- Arrange with the case coordinator and take part in mobilities – these are activities our young people can go on outside of the home once they have been with us for roughly 4 weeks, approved by their social care team. These include recreational and educational trips out and work experience in the community where appropriate.
- Being familiar with and work within the home’s policies, procedures and practices.
Our staff’s well-being is essential to us so we actively encourage open and safe discussions about the emotional impact our young people may be having on you. This practice promotes reflective discussions in team meetings and supervision which will help you to maintain your emotional resilience.
We use a therapeutic parenting model as the basis of all our work with young people. This can be challenging for you and your colleagues at times, especially when facing a difficult, sometimes abusive, young person. An ability to not take this personally and remain empathetic is essential as we avoid punitive responses whenever possible.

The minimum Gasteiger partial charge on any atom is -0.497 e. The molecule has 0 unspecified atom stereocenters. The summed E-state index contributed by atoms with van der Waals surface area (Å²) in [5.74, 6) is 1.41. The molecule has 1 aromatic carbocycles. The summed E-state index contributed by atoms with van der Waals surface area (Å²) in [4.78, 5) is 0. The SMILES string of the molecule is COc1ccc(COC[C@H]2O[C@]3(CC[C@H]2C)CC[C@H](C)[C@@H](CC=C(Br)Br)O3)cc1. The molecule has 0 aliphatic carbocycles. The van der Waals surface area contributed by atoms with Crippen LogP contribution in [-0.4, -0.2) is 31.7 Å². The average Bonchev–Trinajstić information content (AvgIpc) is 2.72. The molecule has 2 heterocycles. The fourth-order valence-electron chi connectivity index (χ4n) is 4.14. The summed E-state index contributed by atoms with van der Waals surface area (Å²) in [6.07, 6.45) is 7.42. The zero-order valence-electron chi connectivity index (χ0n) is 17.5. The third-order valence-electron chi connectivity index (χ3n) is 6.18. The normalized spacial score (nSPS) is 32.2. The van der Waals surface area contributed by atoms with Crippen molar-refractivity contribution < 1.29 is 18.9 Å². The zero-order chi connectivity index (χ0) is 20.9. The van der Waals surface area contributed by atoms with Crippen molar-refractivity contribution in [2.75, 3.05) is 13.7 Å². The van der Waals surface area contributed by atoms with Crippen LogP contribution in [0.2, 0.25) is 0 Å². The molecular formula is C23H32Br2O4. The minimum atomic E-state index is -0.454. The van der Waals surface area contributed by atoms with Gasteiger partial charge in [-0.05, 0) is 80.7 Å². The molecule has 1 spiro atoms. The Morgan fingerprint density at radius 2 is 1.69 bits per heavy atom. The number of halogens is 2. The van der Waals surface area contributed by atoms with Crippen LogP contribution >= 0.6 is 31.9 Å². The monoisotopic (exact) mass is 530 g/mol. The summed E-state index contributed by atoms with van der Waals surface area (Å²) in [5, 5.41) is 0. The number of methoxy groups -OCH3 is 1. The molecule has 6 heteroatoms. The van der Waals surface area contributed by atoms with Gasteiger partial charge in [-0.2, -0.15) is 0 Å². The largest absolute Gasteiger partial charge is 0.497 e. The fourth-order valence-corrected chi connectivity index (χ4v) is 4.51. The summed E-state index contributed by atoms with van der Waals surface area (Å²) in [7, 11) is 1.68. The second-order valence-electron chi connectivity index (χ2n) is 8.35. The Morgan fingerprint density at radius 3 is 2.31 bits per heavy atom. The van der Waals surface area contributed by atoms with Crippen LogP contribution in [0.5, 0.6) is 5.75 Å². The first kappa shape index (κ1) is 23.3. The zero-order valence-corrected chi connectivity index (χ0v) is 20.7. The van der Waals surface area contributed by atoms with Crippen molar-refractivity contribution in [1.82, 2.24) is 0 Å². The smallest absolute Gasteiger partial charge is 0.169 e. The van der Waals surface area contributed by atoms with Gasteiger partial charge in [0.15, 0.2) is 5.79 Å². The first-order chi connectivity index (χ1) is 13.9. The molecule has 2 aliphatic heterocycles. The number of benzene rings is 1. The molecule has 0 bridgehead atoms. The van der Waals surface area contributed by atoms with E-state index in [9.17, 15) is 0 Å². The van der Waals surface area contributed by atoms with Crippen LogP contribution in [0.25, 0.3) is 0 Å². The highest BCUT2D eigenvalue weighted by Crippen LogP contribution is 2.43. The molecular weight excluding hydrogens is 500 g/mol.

You would be working a rolling rota divided into AM (7.15 am to 3.15 pm) and PM (2.15 pm to 10.15 pm) shifts which includes working every other weekend. On each shift there will be a minimum of five care staff, a team leader and duty manager.
Sleep in duties are a requirement of the post and are recorded on the rota so you know when this will be expected. As we have a 24/7 duty of care to our young people, there will be occasions when you will be required to work longer hours than an eight hour shift to support your colleagues.
Residential Support Worker – a typical day
- On arrival, collect keys and DECT phone.
- Report to the Team Leader, so they know you are in the building.
- Check the whiteboard for updates on the young people.
- Attend handovers and debriefs to get and to share information on the young people.
- Get the young people up and in doing so:
- encourage them in their personal hygiene, for example, to have shower, brush teeth